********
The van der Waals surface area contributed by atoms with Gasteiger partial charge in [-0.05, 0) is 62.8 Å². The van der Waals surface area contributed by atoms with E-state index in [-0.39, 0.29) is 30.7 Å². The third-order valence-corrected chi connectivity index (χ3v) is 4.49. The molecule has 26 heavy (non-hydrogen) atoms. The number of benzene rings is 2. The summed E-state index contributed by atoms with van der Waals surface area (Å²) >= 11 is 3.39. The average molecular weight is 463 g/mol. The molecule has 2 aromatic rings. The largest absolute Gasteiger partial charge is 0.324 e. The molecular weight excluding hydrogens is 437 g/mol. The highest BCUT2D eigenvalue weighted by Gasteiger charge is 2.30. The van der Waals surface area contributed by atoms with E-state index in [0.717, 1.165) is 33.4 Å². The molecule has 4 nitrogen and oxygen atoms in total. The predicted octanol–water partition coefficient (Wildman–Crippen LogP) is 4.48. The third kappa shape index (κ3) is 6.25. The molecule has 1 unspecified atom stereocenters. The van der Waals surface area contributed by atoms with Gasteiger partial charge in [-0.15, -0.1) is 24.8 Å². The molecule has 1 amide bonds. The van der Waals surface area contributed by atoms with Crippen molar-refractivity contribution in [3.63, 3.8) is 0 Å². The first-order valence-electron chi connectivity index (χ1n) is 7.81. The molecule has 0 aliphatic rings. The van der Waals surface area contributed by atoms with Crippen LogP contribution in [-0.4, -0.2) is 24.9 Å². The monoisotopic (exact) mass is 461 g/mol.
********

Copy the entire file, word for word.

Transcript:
The van der Waals surface area contributed by atoms with Gasteiger partial charge in [-0.05, 0) is 62.8 Å². The van der Waals surface area contributed by atoms with E-state index in [-0.39, 0.29) is 30.7 Å². The third-order valence-corrected chi connectivity index (χ3v) is 4.49. The molecule has 26 heavy (non-hydrogen) atoms. The number of benzene rings is 2. The summed E-state index contributed by atoms with van der Waals surface area (Å²) >= 11 is 3.39. The average molecular weight is 463 g/mol. The molecule has 2 aromatic rings. The largest absolute Gasteiger partial charge is 0.324 e. The molecular weight excluding hydrogens is 437 g/mol. The highest BCUT2D eigenvalue weighted by Gasteiger charge is 2.30. The van der Waals surface area contributed by atoms with E-state index in [0.717, 1.165) is 33.4 Å². The molecule has 4 nitrogen and oxygen atoms in total. The predicted octanol–water partition coefficient (Wildman–Crippen LogP) is 4.48. The third kappa shape index (κ3) is 6.25. The molecule has 1 unspecified atom stereocenters. The van der Waals surface area contributed by atoms with Gasteiger partial charge in [-0.15, -0.1) is 24.8 Å². The molecule has 1 amide bonds. The van der Waals surface area contributed by atoms with Crippen molar-refractivity contribution in [3.63, 3.8) is 0 Å². The first-order valence-electron chi connectivity index (χ1n) is 7.81. The molecule has 0 aliphatic rings. The van der Waals surface area contributed by atoms with Crippen LogP contribution in [-0.4, -0.2) is 24.9 Å². The monoisotopic (exact) mass is 461 g/mol.